Lions’ motto 'We Serve' guides Rachel and Cyril Southwell

There are many reasons to join a service club. Twenty-two years ago, the wife-and-husband team Rachel and Cyril Southwell found the Lions to be their volunteer sweet spot.

Devices that can improve quality of life is their special interest, said Cyril Southwell. “Wheelchairs, shower chairs, walkers, these are just some of what we collect and redistribute to anyone who has need. "Physiotherapists may call, and we will even go to the hospital to deliver.”

Donations are how their system works.

“We help out. We look after the west end and downtown Sudbury. Our special interest is assisting people who have been affected by stroke, injury, falls. We can react really quickly to a phone call, email, or even a letter.”

Cyril, soon to 82, and Rachel, 74, and married since 1967, are fortunate to have family that is nearby. To all their children and grandchildren, they exemplify how important volunteering is for the community.

“Our daughter-in-law is a PSW and now also a Lion," Rachel said. "Lions International is one of the world’s biggest benevolent organizations. I was involved in scouting in Elliot Lake. I had my Beaver colony ... I helped out with Cubs.

"I believe in stepping up, so when we moved to Val Caron I was looking for a new to me, new to us, group.”

Rachel had gone on to fulfil many executive roles in the Chelmsford branch. With a move to Sudbury’s Minnow Lake area, the Southwells changed focus.

Rachel said she believes COVID has made the need for assistive devices even greater.

“Wheelchairs and walkers are sitting in people’s garages and basements. His or her one-time owner may have passed, but someone with a spinal injury right now could benefit from any assistance.”

Sometimes a device has to be purchased.

“Government supportive agencies sometimes don’t move fast enough to provide or provide funding. Money is tight for many. We have an inventory. I know what we can supply.”

Rachel said 400 to 500 recipients have been helped so far.

“Collaborating with funding from Ontario Works, March of Dimes and what we can contribute to top-up can make a huge difference. We have resources, monetary donations that can accessed.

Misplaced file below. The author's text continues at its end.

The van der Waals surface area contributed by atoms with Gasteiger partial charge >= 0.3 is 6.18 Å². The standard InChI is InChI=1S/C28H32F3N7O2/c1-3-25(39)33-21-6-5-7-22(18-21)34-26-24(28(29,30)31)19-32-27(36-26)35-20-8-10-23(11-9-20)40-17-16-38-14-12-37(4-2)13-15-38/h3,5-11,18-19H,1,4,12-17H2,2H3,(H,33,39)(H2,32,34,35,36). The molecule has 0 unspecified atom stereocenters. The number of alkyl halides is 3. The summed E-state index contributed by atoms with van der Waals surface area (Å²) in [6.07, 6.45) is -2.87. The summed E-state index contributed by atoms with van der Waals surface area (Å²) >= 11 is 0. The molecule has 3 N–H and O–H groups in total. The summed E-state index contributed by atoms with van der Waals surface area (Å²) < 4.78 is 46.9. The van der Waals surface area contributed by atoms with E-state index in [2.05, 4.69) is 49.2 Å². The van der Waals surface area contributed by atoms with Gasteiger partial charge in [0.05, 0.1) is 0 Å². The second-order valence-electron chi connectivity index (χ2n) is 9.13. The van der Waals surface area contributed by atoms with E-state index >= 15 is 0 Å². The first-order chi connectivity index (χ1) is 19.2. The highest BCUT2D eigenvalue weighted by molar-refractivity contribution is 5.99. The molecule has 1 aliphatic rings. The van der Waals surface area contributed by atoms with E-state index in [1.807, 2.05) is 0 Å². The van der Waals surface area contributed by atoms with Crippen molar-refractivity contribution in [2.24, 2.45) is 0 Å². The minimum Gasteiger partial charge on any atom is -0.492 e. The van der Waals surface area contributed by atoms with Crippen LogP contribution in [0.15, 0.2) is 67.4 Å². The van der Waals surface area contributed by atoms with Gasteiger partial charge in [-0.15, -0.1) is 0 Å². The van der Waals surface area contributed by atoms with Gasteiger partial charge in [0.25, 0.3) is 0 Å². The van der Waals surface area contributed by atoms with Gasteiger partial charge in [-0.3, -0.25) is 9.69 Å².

"I ask questions and then I know what we can or can’t do.”

It isn’t just older adults who have need.

“It can be anybody of any age, any member of the larger community,” she said.

Cyril makes it clear that if purchasing a device is necessary, any actual funds go to the seller of a device, not the person.

“We do a lot of research before we can be involved. Our treasurer is part of the process, and the whole board meets to make decisions to release money.

“It could even be a fellow Lion who has need. They are aging out. Sometimes, we see items coming back and we are optimistic it is because the person has become well enough they don’t need it anymore. That is our hope. I wish we could accept hospital beds, but they are too heavy and difficult for us to move, store, deliver.”

“How do we get the message about what we are doing?" Rachel said. "We have been effective, but the need is greater and growing. Think how much more we could do. We are willing and able.

"Everyone has the right to the best possible quality of life they can experience. We will come and pick up any donation.”

Do you have a walker, walking frame, or wheelchair that could be part of this program? Call Rachel at 705-929-7940 or email her at

The Local Journalism Initiative is made possible through funding from the federal government.

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Hugh Kruzel, Local Journalism Initiative Reporter, The Sudbury Star